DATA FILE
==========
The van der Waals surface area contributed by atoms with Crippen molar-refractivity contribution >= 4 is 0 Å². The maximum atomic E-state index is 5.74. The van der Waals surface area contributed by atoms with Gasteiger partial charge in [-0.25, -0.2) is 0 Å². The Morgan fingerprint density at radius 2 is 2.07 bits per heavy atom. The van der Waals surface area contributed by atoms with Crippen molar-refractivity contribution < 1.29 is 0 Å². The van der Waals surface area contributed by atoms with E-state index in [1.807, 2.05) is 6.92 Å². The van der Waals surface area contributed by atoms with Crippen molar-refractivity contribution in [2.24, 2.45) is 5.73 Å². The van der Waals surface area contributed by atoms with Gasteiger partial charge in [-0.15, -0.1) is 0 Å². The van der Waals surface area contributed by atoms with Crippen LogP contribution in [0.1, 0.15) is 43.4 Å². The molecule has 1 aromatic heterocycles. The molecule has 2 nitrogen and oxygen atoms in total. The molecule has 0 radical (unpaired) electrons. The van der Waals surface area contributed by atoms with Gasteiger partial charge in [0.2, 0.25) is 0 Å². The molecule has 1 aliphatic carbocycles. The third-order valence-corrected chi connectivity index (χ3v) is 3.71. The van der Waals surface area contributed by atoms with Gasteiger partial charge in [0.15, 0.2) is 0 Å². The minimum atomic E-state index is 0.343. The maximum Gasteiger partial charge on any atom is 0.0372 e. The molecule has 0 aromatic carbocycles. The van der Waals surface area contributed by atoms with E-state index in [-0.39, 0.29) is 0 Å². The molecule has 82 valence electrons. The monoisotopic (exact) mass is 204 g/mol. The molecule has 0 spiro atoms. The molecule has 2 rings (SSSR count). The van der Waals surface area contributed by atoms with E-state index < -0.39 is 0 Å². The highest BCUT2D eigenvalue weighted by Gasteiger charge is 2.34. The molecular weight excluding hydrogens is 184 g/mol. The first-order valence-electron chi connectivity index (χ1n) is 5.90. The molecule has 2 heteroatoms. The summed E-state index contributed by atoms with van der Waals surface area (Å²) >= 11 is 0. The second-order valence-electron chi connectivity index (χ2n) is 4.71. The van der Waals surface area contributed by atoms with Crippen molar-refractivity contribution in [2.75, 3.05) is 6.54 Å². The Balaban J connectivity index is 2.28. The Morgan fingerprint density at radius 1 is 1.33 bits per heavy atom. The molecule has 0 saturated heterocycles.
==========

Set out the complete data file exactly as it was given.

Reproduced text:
The van der Waals surface area contributed by atoms with Crippen molar-refractivity contribution >= 4 is 0 Å². The maximum atomic E-state index is 5.74. The van der Waals surface area contributed by atoms with Gasteiger partial charge in [-0.25, -0.2) is 0 Å². The Morgan fingerprint density at radius 2 is 2.07 bits per heavy atom. The van der Waals surface area contributed by atoms with Crippen molar-refractivity contribution < 1.29 is 0 Å². The van der Waals surface area contributed by atoms with E-state index in [1.807, 2.05) is 6.92 Å². The van der Waals surface area contributed by atoms with Crippen molar-refractivity contribution in [2.24, 2.45) is 5.73 Å². The van der Waals surface area contributed by atoms with Gasteiger partial charge in [-0.15, -0.1) is 0 Å². The van der Waals surface area contributed by atoms with Crippen LogP contribution in [0.1, 0.15) is 43.4 Å². The molecule has 1 aromatic heterocycles. The molecule has 2 nitrogen and oxygen atoms in total. The molecule has 0 radical (unpaired) electrons. The van der Waals surface area contributed by atoms with Gasteiger partial charge in [0.2, 0.25) is 0 Å². The molecule has 1 aliphatic carbocycles. The third-order valence-corrected chi connectivity index (χ3v) is 3.71. The van der Waals surface area contributed by atoms with Gasteiger partial charge in [0.15, 0.2) is 0 Å². The minimum atomic E-state index is 0.343. The maximum Gasteiger partial charge on any atom is 0.0372 e. The molecule has 0 aromatic carbocycles. The van der Waals surface area contributed by atoms with E-state index in [-0.39, 0.29) is 0 Å². The molecule has 82 valence electrons. The monoisotopic (exact) mass is 204 g/mol. The molecule has 0 spiro atoms. The molecule has 2 rings (SSSR count). The van der Waals surface area contributed by atoms with E-state index < -0.39 is 0 Å². The highest BCUT2D eigenvalue weighted by Gasteiger charge is 2.34. The molecular weight excluding hydrogens is 184 g/mol. The first-order valence-electron chi connectivity index (χ1n) is 5.90. The molecule has 2 heteroatoms. The summed E-state index contributed by atoms with van der Waals surface area (Å²) >= 11 is 0. The second-order valence-electron chi connectivity index (χ2n) is 4.71. The van der Waals surface area contributed by atoms with Crippen molar-refractivity contribution in [2.75, 3.05) is 6.54 Å². The Balaban J connectivity index is 2.28. The Morgan fingerprint density at radius 1 is 1.33 bits per heavy atom. The molecule has 0 saturated heterocycles.